Indy Event Focuses on Doing Business with Mexico

An August 21 World Trade Club/U.S. Department of Commerce event in Indianapolis will focus on doing business in Mexico. Here are the details

Since NAFTA was implemented, Indiana’s sales to Mexico have grown at an annual average rate of 12.8%. In 2011, Indiana’s exports to Mexico reached $3.27 billion. Transportation equipment alone constitutes 31.8% of total exports, and has increased by over 20% since 2005. Mexico is the United States’ second largest export market resulting in over $850 million of trade taking place each day. Indiana exports to Mexico constitute nearly 11% of total exported manufactured goods, offering growth potential for U.S. companies. It provides a unique opportunity for U.S. manufacturers, particularly small and medium sized enterprises, to participate in Mexico’s manufacturing supply chain.

At this event, the World Trade Club will be presented an Export Achievement Award by the U.S. Department of Commerce.

Keynote Speakers

Michael Camuñez: Assistant Secretary of Commerce, International Trade Administration, U.S. Department of Commerce. He will discuss:

  • U.S. – Mexico Trade Relations
  • Cross-border issues
  • National Export initiative

Juan M. Solana: Consul of Mexico. He will discuss the benefits NAFTA U.S – Mexico trade relations.

Featured Speakers

Dr. Allert Brown: Faculty Fellow, Kellogg Institute for International Studies at University of Notre Dame. He will discuss the current business climate in Mexico.
Chris Felts: Partner, Barnes & Thornburg, LLP. He will discuss the legal opportunities and obstacles in Mexico.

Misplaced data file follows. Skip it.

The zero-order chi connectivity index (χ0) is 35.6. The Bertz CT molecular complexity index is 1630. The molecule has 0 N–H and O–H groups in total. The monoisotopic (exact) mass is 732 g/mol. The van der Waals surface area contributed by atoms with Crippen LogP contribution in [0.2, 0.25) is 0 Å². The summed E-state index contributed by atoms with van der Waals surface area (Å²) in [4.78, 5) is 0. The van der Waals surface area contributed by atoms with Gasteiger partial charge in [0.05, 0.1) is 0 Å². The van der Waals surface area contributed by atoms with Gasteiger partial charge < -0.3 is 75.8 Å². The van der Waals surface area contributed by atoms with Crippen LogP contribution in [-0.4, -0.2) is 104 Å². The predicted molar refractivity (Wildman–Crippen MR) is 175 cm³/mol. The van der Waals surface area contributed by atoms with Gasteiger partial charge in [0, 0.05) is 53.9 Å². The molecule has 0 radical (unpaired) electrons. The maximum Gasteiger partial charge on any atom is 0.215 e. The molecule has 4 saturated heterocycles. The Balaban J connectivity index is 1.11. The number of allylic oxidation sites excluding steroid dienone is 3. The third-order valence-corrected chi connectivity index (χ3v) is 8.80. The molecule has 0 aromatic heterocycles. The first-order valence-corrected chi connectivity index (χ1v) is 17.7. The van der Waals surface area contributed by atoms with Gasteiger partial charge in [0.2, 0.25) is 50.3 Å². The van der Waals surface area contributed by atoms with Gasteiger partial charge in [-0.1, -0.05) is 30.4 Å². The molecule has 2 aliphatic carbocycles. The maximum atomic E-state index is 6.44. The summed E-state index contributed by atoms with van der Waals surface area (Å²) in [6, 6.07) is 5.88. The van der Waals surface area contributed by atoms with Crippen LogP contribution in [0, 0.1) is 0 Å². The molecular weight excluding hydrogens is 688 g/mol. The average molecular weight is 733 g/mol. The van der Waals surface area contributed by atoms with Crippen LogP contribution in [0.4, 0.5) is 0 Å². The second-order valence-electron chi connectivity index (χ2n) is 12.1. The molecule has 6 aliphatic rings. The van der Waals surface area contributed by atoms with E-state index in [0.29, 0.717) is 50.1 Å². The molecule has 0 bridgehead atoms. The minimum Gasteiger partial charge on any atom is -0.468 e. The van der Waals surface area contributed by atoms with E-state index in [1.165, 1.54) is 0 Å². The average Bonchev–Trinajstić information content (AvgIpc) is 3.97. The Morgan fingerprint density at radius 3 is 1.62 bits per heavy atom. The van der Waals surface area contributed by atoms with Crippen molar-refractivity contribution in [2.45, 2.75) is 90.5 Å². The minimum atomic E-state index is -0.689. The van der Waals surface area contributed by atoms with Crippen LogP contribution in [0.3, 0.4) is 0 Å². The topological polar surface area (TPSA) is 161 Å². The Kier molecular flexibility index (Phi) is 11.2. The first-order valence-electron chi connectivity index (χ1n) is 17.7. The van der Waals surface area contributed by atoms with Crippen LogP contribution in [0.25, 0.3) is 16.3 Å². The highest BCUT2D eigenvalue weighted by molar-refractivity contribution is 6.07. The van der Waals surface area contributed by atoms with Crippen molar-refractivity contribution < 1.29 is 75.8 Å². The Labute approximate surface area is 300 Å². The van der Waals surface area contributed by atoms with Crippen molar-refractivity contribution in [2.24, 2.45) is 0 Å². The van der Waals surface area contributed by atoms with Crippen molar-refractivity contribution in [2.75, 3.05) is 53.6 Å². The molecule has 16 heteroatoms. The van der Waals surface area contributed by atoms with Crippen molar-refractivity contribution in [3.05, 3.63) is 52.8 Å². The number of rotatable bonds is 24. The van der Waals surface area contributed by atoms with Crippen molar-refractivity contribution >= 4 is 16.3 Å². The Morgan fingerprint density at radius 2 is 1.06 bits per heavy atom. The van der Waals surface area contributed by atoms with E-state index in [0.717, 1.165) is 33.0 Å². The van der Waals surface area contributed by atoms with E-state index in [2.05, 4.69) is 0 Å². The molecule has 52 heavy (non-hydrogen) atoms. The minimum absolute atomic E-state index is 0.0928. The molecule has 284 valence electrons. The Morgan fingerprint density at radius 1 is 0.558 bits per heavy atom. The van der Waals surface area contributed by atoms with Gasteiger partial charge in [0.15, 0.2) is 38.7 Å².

– Randy Goode: Senior Vice President, PNC Bank. He will offer a perspective on financing business deals in Mexico.

Good Economic Numbers; We’ll Take Them

The latest numbers from the ELFA’s MLFI-25 are good ones. If the accuracy of the figures match the complexity of the acronyms and the report, it’s positive economic news for all.

ELFA is the Equipment Leasing and Financing Association. It represents companies in the $518 billion equipment finance sector. MLFI-25 is the Monthly Leasing and Finance Index based on the performance of 25 broad-based companies in the industry. In the simplest terms, it reflects the volume of commercial equipment financed in the United States.

The good news is that today’s report shows a 15% increase in business volume for April compared to the same period in 2009. In a March 2010 to April 2010 comparison, the increase was 9% — from $4.3 billion to $4.7 billion. More new business and fewer delinquencies contributed to the totals.

Is it time to break out the champagne and start celebrating? Not quite yet. But business transactions, and just as importantly the confidence to make the equipment purchases in the first place, are essential to economic recovery.

The MLFI is released each month the day before the U.S. Department of Commerce’s durable goods report. Hopefully those numbers will also be positive.

Name That Domain Preference (Not So Fast!)

Unnecessary government intervention or prudent oversight? In this case, I’ll vote for the former.

The situation is whether you and I will have the opportunity for domain suffixes beyond the .com, org., .edu and others that dominate today. In the little-known-fact category, there are 21 such options currently available. Why not more?

The Internet Corporation for Assigned Names and Numbers (ICANN) has a plan in place to open the domain name floodgates. Our September-October BizVoice (see bottom of the first page) gave an overview of the strategy.

The U.S. Department of Commerce is putting the brakes to the proposal. The Heartland Institute has that story. Take a look and let us know what you think. Heartland writes:

Tech experts expressed alarm at what they see as a federal government attempt to bully an independent organization that has a long record of competent Internet management.

“ICANN has been an independent organization, and it’s important that any government play a minimum role, if any, in deciding domain names,” said Ryan Radia, an information policy analyst at the Competitive Enterprise Institute. “If ICANN has a new technology, it should be free to implement any domain name systems without intervention from the Commerce Department.”